Kurtis Edwards (Source: Fourteenth Circuit Solicitor's Office)
BURTON, SC (WTOC) -
A Seabrook man was sentenced Wednesday for a violent home invasion that occurred in June 2011 and left a Burton man severely beaten.
Donald Peters, 40, was convicted of first-degree burglary, armed robbery and assault and battery and sentenced to 23 years in prison.
On June 29, 2011, neighbors heard dogs barking and found a 70-year-old man who was injured and staggering through his yard, according to the Fourteenth Circuit Solicitor's Office.
Hours earlier, the man invited two prostitutes over to his house, one of whom unlocked the door. After they left, two men broke into the home, beat the man in the head with a police baton and stole an estimated $3,000, according to the Fourteenth Circuit Solicitor's Office.
A plot between 24-year-old Lauren Baughman and her friends, 29-year-old Kurtis Edwards, and Peters, was to rob the man after he fell asleep. Peters beat the victim and Edwards restrained his dog, according to the Fourteenth Circuit Solicitor's Office.
"They were looking for an easy mark," said Assistant Solicitor Meredith Bannon, of the Career Criminal Prosecution Unit, in a statement. "They picked a victim who they thought wouldn't report the crime to the police. These three dangerous criminals went to extreme lengths to get money to score more drugs. This case shows the sad consequences of prescription pill addiction in our community."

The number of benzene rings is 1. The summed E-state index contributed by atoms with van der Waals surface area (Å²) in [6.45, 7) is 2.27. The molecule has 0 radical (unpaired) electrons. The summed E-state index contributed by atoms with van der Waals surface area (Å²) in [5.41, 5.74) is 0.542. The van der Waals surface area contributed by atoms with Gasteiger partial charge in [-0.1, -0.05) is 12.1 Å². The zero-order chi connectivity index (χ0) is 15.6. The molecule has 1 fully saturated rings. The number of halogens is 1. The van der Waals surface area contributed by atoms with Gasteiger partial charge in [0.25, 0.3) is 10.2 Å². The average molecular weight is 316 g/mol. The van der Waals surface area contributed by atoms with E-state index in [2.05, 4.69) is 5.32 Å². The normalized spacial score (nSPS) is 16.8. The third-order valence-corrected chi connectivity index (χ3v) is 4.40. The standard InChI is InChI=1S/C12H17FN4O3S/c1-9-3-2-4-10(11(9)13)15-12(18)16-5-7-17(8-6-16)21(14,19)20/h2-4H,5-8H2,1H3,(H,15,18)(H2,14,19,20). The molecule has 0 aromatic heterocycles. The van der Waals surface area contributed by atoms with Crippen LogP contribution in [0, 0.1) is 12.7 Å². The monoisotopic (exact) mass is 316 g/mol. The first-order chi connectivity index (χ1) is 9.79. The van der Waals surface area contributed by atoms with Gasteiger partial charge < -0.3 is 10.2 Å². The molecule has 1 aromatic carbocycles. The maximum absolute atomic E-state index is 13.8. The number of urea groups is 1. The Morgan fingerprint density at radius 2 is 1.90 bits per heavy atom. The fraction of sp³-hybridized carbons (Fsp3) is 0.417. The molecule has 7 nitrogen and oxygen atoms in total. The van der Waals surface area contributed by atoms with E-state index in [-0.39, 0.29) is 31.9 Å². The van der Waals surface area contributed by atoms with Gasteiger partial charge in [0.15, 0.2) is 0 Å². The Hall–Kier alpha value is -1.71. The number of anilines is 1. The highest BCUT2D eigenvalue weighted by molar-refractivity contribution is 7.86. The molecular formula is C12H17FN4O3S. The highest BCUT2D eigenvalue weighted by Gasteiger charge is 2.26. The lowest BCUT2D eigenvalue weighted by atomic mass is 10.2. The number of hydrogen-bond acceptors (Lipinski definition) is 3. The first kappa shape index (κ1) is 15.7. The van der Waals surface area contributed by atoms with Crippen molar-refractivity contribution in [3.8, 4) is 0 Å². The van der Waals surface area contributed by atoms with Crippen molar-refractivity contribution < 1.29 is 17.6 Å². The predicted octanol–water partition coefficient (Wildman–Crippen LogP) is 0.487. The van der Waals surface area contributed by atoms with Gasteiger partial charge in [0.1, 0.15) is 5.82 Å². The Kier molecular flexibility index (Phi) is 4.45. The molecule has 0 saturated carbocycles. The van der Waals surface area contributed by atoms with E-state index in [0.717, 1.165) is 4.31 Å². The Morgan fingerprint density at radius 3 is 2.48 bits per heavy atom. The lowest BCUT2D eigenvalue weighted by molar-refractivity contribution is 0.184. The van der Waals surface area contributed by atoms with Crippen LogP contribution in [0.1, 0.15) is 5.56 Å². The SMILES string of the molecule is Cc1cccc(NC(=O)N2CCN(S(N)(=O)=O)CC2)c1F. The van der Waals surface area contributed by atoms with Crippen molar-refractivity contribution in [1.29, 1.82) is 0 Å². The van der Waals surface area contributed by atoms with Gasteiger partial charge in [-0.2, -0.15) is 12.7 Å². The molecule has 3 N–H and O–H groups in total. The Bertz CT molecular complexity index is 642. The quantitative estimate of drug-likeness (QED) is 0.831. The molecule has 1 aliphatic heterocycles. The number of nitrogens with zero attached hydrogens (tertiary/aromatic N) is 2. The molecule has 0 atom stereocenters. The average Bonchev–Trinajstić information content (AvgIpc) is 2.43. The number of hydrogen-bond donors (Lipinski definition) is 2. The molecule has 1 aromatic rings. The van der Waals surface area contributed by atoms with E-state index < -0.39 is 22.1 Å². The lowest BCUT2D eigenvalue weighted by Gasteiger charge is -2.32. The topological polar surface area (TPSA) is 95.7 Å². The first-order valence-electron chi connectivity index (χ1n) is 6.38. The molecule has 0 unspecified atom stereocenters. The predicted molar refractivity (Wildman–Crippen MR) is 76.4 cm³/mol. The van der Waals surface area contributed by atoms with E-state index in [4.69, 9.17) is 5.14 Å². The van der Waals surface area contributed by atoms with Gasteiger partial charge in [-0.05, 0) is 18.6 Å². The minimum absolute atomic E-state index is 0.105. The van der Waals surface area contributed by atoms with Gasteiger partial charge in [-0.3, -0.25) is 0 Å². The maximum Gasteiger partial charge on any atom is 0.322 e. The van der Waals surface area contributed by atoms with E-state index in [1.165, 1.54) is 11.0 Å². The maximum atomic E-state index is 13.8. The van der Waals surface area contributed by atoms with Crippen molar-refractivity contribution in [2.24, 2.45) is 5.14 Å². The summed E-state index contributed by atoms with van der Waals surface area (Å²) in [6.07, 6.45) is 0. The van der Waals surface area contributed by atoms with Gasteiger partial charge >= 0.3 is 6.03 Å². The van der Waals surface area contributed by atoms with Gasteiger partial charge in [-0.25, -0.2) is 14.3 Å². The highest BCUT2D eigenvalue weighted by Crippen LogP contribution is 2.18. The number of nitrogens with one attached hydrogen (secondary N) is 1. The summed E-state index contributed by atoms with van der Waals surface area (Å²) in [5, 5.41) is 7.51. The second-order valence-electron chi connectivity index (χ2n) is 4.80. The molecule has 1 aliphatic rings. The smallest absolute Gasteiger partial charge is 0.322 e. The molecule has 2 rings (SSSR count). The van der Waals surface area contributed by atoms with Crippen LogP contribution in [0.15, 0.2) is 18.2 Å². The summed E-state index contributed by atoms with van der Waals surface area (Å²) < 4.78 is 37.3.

Baughman, of Burton, pleaded guilty Monday to accessory after the fact and was sentenced to five years in prison. It was a reduced sentence in exchange for her testimony.
Edwards, also of Burton, pleaded guilty to first-degree burglary, armed robbery, assault and battery and possession of a controlled substance. He also pleaded guilty to second-degree burglary for breaking into a barbershop earlier that night. He was sentenced to 18 years in prison.
Edwards and Peters have previous federal bank robbery convictions for separate incidents, according to the Fourteenth Circuit Solicitor's Office. They must serve at least 85 percent of their sentences before being eligible for parole as required by law.